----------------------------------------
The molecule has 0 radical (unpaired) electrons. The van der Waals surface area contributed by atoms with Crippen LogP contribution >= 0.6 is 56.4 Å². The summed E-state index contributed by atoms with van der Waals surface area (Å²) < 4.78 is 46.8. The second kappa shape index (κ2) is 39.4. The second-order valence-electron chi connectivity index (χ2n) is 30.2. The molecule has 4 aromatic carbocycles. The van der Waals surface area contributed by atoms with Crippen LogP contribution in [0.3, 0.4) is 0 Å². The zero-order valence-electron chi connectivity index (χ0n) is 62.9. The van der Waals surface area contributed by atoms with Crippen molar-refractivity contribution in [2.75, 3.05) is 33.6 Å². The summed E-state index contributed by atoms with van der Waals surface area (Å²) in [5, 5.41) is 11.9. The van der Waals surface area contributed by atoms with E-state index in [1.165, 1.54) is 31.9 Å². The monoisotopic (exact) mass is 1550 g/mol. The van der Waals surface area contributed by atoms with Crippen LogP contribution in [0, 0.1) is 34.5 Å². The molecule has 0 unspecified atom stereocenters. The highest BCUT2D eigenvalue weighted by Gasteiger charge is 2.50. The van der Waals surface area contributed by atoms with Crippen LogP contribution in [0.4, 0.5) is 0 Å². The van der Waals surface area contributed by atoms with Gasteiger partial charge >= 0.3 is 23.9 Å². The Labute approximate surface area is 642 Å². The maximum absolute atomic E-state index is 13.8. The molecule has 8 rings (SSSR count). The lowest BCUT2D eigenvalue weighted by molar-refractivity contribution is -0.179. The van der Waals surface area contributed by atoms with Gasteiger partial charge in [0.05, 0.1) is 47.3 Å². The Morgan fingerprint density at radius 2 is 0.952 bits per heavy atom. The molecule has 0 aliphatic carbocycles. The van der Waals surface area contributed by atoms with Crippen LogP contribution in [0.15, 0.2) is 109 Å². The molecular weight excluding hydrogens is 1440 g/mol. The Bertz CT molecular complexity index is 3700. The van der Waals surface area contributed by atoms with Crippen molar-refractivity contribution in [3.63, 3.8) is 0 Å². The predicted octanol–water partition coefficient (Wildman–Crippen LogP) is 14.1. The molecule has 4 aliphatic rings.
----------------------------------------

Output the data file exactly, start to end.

The molecule has 0 radical (unpaired) electrons. The van der Waals surface area contributed by atoms with Crippen LogP contribution >= 0.6 is 56.4 Å². The summed E-state index contributed by atoms with van der Waals surface area (Å²) < 4.78 is 46.8. The second kappa shape index (κ2) is 39.4. The second-order valence-electron chi connectivity index (χ2n) is 30.2. The molecule has 4 aromatic carbocycles. The van der Waals surface area contributed by atoms with Crippen LogP contribution in [0.3, 0.4) is 0 Å². The zero-order valence-electron chi connectivity index (χ0n) is 62.9. The van der Waals surface area contributed by atoms with Crippen molar-refractivity contribution in [2.75, 3.05) is 33.6 Å². The summed E-state index contributed by atoms with van der Waals surface area (Å²) in [5, 5.41) is 11.9. The van der Waals surface area contributed by atoms with E-state index in [1.165, 1.54) is 31.9 Å². The monoisotopic (exact) mass is 1550 g/mol. The van der Waals surface area contributed by atoms with Crippen LogP contribution in [0, 0.1) is 34.5 Å². The molecule has 0 unspecified atom stereocenters. The highest BCUT2D eigenvalue weighted by Gasteiger charge is 2.50. The van der Waals surface area contributed by atoms with Crippen LogP contribution in [0.4, 0.5) is 0 Å². The van der Waals surface area contributed by atoms with Gasteiger partial charge >= 0.3 is 23.9 Å². The Labute approximate surface area is 642 Å². The maximum absolute atomic E-state index is 13.8. The molecule has 8 rings (SSSR count). The lowest BCUT2D eigenvalue weighted by molar-refractivity contribution is -0.179. The van der Waals surface area contributed by atoms with Gasteiger partial charge in [0.05, 0.1) is 47.3 Å². The Morgan fingerprint density at radius 2 is 0.952 bits per heavy atom. The molecule has 0 aliphatic carbocycles. The van der Waals surface area contributed by atoms with Crippen LogP contribution in [0.15, 0.2) is 109 Å². The molecular weight excluding hydrogens is 1440 g/mol. The Bertz CT molecular complexity index is 3700. The van der Waals surface area contributed by atoms with Crippen molar-refractivity contribution in [3.63, 3.8) is 0 Å². The predicted octanol–water partition coefficient (Wildman–Crippen LogP) is 14.1. The molecule has 4 aliphatic rings.